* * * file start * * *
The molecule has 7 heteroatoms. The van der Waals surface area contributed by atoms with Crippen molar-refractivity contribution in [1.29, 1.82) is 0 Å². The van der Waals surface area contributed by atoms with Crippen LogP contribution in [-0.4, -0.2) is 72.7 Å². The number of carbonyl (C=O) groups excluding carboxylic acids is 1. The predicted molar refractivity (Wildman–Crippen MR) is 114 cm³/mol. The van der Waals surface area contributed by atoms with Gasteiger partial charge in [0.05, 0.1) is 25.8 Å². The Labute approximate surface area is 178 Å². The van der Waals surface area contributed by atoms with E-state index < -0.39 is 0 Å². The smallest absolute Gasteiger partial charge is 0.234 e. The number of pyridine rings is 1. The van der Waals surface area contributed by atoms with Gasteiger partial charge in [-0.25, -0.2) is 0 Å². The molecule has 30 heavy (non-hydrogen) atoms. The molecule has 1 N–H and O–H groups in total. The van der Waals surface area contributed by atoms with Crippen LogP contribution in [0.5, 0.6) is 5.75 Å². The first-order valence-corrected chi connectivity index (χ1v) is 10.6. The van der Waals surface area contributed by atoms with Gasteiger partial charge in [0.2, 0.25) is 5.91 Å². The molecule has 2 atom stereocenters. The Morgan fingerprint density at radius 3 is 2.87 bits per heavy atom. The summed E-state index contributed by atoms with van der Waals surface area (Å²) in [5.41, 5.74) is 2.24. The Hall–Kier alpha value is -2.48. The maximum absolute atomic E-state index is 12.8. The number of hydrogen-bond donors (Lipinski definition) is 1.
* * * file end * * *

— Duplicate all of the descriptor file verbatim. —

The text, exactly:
The molecule has 7 heteroatoms. The van der Waals surface area contributed by atoms with Crippen molar-refractivity contribution in [1.29, 1.82) is 0 Å². The van der Waals surface area contributed by atoms with Crippen LogP contribution in [-0.4, -0.2) is 72.7 Å². The number of carbonyl (C=O) groups excluding carboxylic acids is 1. The predicted molar refractivity (Wildman–Crippen MR) is 114 cm³/mol. The van der Waals surface area contributed by atoms with Gasteiger partial charge in [0.05, 0.1) is 25.8 Å². The Labute approximate surface area is 178 Å². The van der Waals surface area contributed by atoms with E-state index < -0.39 is 0 Å². The smallest absolute Gasteiger partial charge is 0.234 e. The number of pyridine rings is 1. The van der Waals surface area contributed by atoms with Gasteiger partial charge in [-0.25, -0.2) is 0 Å². The molecule has 30 heavy (non-hydrogen) atoms. The molecule has 1 N–H and O–H groups in total. The van der Waals surface area contributed by atoms with Crippen LogP contribution in [0.5, 0.6) is 5.75 Å². The first-order valence-corrected chi connectivity index (χ1v) is 10.6. The van der Waals surface area contributed by atoms with Gasteiger partial charge in [0.2, 0.25) is 5.91 Å². The molecule has 2 atom stereocenters. The Morgan fingerprint density at radius 3 is 2.87 bits per heavy atom. The summed E-state index contributed by atoms with van der Waals surface area (Å²) in [5.41, 5.74) is 2.24. The Hall–Kier alpha value is -2.48. The maximum absolute atomic E-state index is 12.8. The number of hydrogen-bond donors (Lipinski definition) is 1.